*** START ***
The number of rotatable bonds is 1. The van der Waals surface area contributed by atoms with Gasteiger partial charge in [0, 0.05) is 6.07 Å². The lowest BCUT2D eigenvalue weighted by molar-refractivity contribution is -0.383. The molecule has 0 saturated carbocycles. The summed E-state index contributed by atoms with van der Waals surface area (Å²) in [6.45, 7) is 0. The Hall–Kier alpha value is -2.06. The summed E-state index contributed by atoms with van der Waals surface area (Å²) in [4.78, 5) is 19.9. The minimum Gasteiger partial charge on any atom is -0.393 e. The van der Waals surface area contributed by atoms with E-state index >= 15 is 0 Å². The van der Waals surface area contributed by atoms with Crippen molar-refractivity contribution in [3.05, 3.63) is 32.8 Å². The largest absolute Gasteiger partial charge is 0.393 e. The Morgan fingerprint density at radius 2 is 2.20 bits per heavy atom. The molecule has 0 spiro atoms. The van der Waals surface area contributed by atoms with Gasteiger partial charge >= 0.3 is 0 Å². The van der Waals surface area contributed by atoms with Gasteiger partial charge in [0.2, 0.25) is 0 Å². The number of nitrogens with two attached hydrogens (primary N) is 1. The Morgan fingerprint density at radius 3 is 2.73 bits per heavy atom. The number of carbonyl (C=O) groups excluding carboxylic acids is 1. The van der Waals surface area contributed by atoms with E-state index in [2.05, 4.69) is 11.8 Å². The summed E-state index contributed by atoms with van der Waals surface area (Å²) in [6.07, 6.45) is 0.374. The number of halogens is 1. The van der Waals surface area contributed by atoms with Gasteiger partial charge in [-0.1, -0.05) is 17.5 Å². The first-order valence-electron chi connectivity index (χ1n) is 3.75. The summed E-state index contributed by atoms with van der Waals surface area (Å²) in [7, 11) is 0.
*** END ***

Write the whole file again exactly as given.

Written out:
The number of rotatable bonds is 1. The van der Waals surface area contributed by atoms with Gasteiger partial charge in [0, 0.05) is 6.07 Å². The lowest BCUT2D eigenvalue weighted by molar-refractivity contribution is -0.383. The molecule has 0 saturated carbocycles. The summed E-state index contributed by atoms with van der Waals surface area (Å²) in [6.45, 7) is 0. The Hall–Kier alpha value is -2.06. The summed E-state index contributed by atoms with van der Waals surface area (Å²) in [4.78, 5) is 19.9. The minimum Gasteiger partial charge on any atom is -0.393 e. The van der Waals surface area contributed by atoms with E-state index >= 15 is 0 Å². The van der Waals surface area contributed by atoms with Crippen molar-refractivity contribution in [3.05, 3.63) is 32.8 Å². The largest absolute Gasteiger partial charge is 0.393 e. The Morgan fingerprint density at radius 2 is 2.20 bits per heavy atom. The molecule has 0 spiro atoms. The van der Waals surface area contributed by atoms with Gasteiger partial charge >= 0.3 is 0 Å². The van der Waals surface area contributed by atoms with Gasteiger partial charge in [0.2, 0.25) is 0 Å². The number of nitrogens with two attached hydrogens (primary N) is 1. The Morgan fingerprint density at radius 3 is 2.73 bits per heavy atom. The number of carbonyl (C=O) groups excluding carboxylic acids is 1. The van der Waals surface area contributed by atoms with E-state index in [2.05, 4.69) is 11.8 Å². The summed E-state index contributed by atoms with van der Waals surface area (Å²) in [6.07, 6.45) is 0.374. The number of halogens is 1. The van der Waals surface area contributed by atoms with Gasteiger partial charge in [-0.1, -0.05) is 17.5 Å². The first-order valence-electron chi connectivity index (χ1n) is 3.75. The summed E-state index contributed by atoms with van der Waals surface area (Å²) in [7, 11) is 0.